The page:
It’s been two months to the day since Rdio launched in the States – check out Erick’s review if you’re interested in learning more about the (awesome) social music service.
But until today, you needed to be invited by another user to gain access to the service.
Not that it was all that difficult – users were able to invite dozens at a time and we gave away thousands of invite codes for TechCrunch readers – but still, the doors are now open.
Update: apologies, doors will actually open 8 AM EST Tuesday morning.
That is, if you live in the United States or Canada or at least know how to pretend you are.
Users in those countries can henceforth sign up for Rdio and give it a whirl free of charge and ad-less for a period of 3 days, although users get the option to extend the free trial with another 10 days after, according to the startup, which was founded and financially backed by Skype, Kazaa and Joost founders Niklas Zennström and Janus Friis.
Rdio, pronounced “ar-dee-oh”, costs $9.99 per month for unlimited Web and mobile access (including the ability to listen to music and playlists offline), and $4.99 for Web-only access.
Rdio says it recently expanded its music collection through deals with independent labels and aggregators, hitting the 7 million songs milestone. Apart from the major music labels, Rdio now boasts agreements with the likes of IODA, IRIS, Finetunes, INgrooves and The Orchard.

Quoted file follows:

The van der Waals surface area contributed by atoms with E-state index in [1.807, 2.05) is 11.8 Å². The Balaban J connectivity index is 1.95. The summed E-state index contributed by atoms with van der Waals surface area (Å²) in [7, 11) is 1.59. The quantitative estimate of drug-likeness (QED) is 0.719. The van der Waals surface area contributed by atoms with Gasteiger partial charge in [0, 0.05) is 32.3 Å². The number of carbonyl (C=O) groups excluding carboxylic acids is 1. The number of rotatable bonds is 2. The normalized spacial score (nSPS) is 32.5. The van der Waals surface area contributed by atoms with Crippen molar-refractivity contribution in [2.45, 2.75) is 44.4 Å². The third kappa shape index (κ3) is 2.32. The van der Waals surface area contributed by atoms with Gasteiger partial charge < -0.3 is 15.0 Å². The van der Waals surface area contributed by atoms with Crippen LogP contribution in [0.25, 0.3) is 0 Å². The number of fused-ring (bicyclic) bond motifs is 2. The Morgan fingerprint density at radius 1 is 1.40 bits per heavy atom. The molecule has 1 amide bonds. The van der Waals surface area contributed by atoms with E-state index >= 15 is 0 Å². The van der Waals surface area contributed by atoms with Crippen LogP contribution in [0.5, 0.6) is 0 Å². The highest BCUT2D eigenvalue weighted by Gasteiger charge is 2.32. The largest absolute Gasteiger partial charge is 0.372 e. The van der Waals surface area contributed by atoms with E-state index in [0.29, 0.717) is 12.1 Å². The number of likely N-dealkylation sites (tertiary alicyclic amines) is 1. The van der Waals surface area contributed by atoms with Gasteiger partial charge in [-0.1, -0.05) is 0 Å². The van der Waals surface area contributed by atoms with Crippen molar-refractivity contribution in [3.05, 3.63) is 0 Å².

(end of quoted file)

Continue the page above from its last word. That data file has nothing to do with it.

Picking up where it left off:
In addition, Rdio has attracted a number of music publications and other influencers (Spin Magazine, Pitchfork and Los Angeles’ KCRW Radio, to name but a few) to set up profiles and connect users with their favorite tunes (which can now be played without interruption, thank God).
The company has also been consistently updating its iPhone, Android and BlackBerry apps, as the mobile aspect of the offering is really key to their long-term strategy.
The public launch of Rdio in the US and Canada is bad news for European music startup Spotify, which hasn’t managed to make it Stateside yet, despite all its oft-expressed homes and dreams. Spotify says negotations with the labels are moving in the right direction, however, and that they’re confident they’ll be able to launch in the U.S. before year’s end.
Of course, Spotify is far from the only competition Rdio has or will have, with startups like Pandora and MOG doing very well. And let’s not forget three technology giants are plotting their own music-in-the-cloud push, too: digital music sales juggernaut Apple, Web giant Google and HP, still very much the largest information technology company in the world.
Curious to see what the future will hold for Rdio.
You please tell me what you think of it today, though.